President Kenyatta’s chance to lay down his legacy

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BY NGUNJIRI WAMBUGU

The French philosopher Frantz Fanon said: ‘Each generation must, out of relative obscurity, discover its mission, fulfil it, or betray it’. Mandela has shown that this statement applies not only to generations, but also to presidencies.

As I shared last week, Nelson Mandela’s life shows the power of a presidency that understands what their mission is. During his inaugural address on May 9, 1994 Mandela presented his mission; the creation of a ‘Rainbow Nation’. He said; ‘We enter into a covenant that we shall build a society in which all South Africans, both black and white, will be able to walk tall, without fear in their hearts, assured of their inalienable right to human dignity – a rainbow nation at peace with itself and the world.”

South Africa’s mourning and/or celebration of his life this past week that was across the entire spectrum of its people is evidence that his presidency’s message was understood by everyone. The ‘rainbow nation’ that was Mandela’s focus has become his presidency’s legacy.

In Kenya on December 30, 2012 President Mwai Kibaki presented his presidency’s mission during his inauguration speech. ‘The economy, which you all know has been under-performing since the last decade, is going to be my priority … My government will embark on policies geared to economic reconstruction … ‘ Despite the challenges of a coalition of the ‘unwilling’ during his second term he did not lose focus. As former Prime Minister Raila Odinga notes in ‘Flame of Freedom’ Kibaki was willing to literally plead, to keep the Finance Ministry, because this was the foundation of his presidency’s mission.

Kibaki’s economic legacy has been established to extent that even President Uhuru Kenyatta acknowledged it in his inauguration speech. On April 9, 2013 Uhuru recognized ‘a true statesman and a great leader who over the past 10 years has laid a firm foundation for the future prosperity of our country’.

In the same inauguration speech President Kenyatta presented his presidency’s mission; ‘I will lead all Kenyans – those who voted for me – and those who voted for our competitors – towards a national prosperity that is firmly rooted in a rich and abiding peace in which unity can ultimately be realized’. This statement indicates that Uhuru’s presidency is about uniting Kenyans especially across the vicious political and ethnic divide that split Kenya down the middle towards and since the last general elections.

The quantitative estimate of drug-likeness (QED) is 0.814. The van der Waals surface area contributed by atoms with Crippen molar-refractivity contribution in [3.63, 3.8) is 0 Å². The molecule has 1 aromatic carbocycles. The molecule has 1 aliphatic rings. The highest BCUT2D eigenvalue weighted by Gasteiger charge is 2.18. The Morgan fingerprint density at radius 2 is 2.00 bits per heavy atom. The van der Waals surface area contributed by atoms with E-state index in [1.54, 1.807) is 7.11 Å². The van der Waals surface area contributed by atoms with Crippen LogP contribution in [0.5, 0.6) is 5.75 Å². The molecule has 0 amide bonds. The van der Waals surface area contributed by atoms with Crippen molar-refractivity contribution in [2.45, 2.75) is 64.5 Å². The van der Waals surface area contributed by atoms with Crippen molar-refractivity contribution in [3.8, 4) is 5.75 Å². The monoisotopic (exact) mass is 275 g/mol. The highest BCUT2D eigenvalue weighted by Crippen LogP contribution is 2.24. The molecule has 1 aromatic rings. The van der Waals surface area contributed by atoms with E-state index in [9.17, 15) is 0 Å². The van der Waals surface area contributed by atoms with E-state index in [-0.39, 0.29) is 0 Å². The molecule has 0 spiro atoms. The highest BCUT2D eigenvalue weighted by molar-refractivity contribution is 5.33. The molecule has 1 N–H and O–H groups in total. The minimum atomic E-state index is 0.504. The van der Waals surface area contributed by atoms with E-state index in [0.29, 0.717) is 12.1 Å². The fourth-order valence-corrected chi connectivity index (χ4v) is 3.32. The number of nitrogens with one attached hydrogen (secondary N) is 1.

Unfortunately though it is still early in his presidency, in the eight months since he got into office the social divide has continued and even increased due to the perception that the Jubilee government is only focused on the interests of two communities. The ICC cases also seem to have diverted this presidency’s attention from their mission.

However the Kenya@50 celebrations provide President Kenyatta with a golden opportunity to recover from this. A year-long national celebration is a god-send for a President who wants to unite Kenya across the socio-political divide. It creates a platform from which the President can reach out, especially to opposition strong-holds, with his message of unity and reconciliation. It also gives the government political apparatus an excuse to run a semi-political campaign across the entire country around the theme of unity and reconciliation.

Specifically, Kenya@50 provides President Kenyatta with a reason to involve Raila Odinga, Kalonzo Musyoka, Musalia Mudavadi, Peter Kenneth, Martha Karua, Ole Kiyiapi and even Dida in various national and regional events and activities over the next 12 months. It also allows the Kenyatta government to directly engage each of the 47 governors outside partisan politics and devolution complications, and rope them into a common national conversation for the next 12 months.

Outside politics Kenya@50 provides opportunities for the Kenyatta government to rally the media, civil society, international community and trade unions around a national cause, which automatically reduces the fights they have been having with each of these sectors since they got into office. It also provides the opportunity to mobilize the private sector, religious groups, cooperatives, the youth movement as well as the general public, to a national cause for at least the next one year.

Kenya@50 also challenges the ICC narrative by developing a Kenyan nationalism (rather than the current ethnic chauvinism) that will directly resist attempts, especially from what is seen as a foreign processes, to undermine President Kenyatta’s capacity to deliver to Kenyans. It also creates an environment that will encourage restorative justice for victims including the ones the ICC seeks to represent, which will undermine the need for the retributive justice that the Court seeks to administer.

Finally, the beauty of Kenya@50 is that it’s the kind of national moment that no one can stand up against even where someone might be reluctant to support the current government. It’s the kind of opportunity the Presidency should consider directly managing because at the very least it will amplify its unity and reconciliation mission for at least 12 months.

(Wambugu is the Executive Director, Change Associates Trust)

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  • peace be

    Fanon was a Black African (granted he held French citizenship)

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